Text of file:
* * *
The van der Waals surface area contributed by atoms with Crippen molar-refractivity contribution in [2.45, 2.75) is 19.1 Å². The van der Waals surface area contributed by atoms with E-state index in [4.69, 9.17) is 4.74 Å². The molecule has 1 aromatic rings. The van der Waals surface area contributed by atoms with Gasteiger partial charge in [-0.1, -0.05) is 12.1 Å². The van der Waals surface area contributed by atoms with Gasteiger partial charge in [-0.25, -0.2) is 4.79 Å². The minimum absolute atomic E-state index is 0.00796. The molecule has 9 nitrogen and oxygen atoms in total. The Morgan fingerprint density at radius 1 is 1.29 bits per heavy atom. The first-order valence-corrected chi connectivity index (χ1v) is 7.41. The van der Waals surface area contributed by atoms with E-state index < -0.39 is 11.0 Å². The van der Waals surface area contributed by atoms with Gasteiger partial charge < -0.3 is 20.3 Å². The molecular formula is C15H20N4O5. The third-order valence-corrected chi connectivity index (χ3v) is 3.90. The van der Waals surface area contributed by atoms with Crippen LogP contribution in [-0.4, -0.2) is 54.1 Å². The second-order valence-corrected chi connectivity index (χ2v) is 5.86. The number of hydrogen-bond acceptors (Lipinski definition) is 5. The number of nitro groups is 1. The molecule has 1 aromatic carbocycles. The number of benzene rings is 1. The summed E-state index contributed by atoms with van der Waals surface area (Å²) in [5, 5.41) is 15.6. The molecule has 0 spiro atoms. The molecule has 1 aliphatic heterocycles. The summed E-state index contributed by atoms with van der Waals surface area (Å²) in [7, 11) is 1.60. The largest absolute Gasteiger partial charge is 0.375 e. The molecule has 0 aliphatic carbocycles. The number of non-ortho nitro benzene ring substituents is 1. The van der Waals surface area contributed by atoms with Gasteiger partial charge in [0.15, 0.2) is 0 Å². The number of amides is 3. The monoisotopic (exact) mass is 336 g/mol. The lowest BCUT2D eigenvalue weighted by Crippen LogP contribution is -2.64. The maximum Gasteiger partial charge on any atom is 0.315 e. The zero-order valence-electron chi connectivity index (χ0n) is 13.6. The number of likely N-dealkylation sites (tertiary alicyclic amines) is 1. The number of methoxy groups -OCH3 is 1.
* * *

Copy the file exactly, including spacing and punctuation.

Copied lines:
The van der Waals surface area contributed by atoms with Crippen molar-refractivity contribution in [2.45, 2.75) is 19.1 Å². The van der Waals surface area contributed by atoms with E-state index in [4.69, 9.17) is 4.74 Å². The molecule has 1 aromatic rings. The van der Waals surface area contributed by atoms with Gasteiger partial charge in [-0.1, -0.05) is 12.1 Å². The van der Waals surface area contributed by atoms with Gasteiger partial charge in [-0.25, -0.2) is 4.79 Å². The minimum absolute atomic E-state index is 0.00796. The molecule has 9 nitrogen and oxygen atoms in total. The Morgan fingerprint density at radius 1 is 1.29 bits per heavy atom. The first-order valence-corrected chi connectivity index (χ1v) is 7.41. The van der Waals surface area contributed by atoms with E-state index < -0.39 is 11.0 Å². The van der Waals surface area contributed by atoms with Gasteiger partial charge < -0.3 is 20.3 Å². The molecular formula is C15H20N4O5. The third-order valence-corrected chi connectivity index (χ3v) is 3.90. The van der Waals surface area contributed by atoms with Crippen LogP contribution in [-0.4, -0.2) is 54.1 Å². The second-order valence-corrected chi connectivity index (χ2v) is 5.86. The number of hydrogen-bond acceptors (Lipinski definition) is 5. The number of nitro groups is 1. The molecule has 1 aromatic carbocycles. The number of benzene rings is 1. The summed E-state index contributed by atoms with van der Waals surface area (Å²) in [5, 5.41) is 15.6. The molecule has 0 spiro atoms. The molecule has 1 aliphatic heterocycles. The summed E-state index contributed by atoms with van der Waals surface area (Å²) in [7, 11) is 1.60. The largest absolute Gasteiger partial charge is 0.375 e. The molecule has 0 aliphatic carbocycles. The number of non-ortho nitro benzene ring substituents is 1. The van der Waals surface area contributed by atoms with Gasteiger partial charge in [0.15, 0.2) is 0 Å². The number of amides is 3. The monoisotopic (exact) mass is 336 g/mol. The lowest BCUT2D eigenvalue weighted by Crippen LogP contribution is -2.64. The maximum Gasteiger partial charge on any atom is 0.315 e. The zero-order valence-electron chi connectivity index (χ0n) is 13.6. The number of likely N-dealkylation sites (tertiary alicyclic amines) is 1. The number of methoxy groups -OCH3 is 1.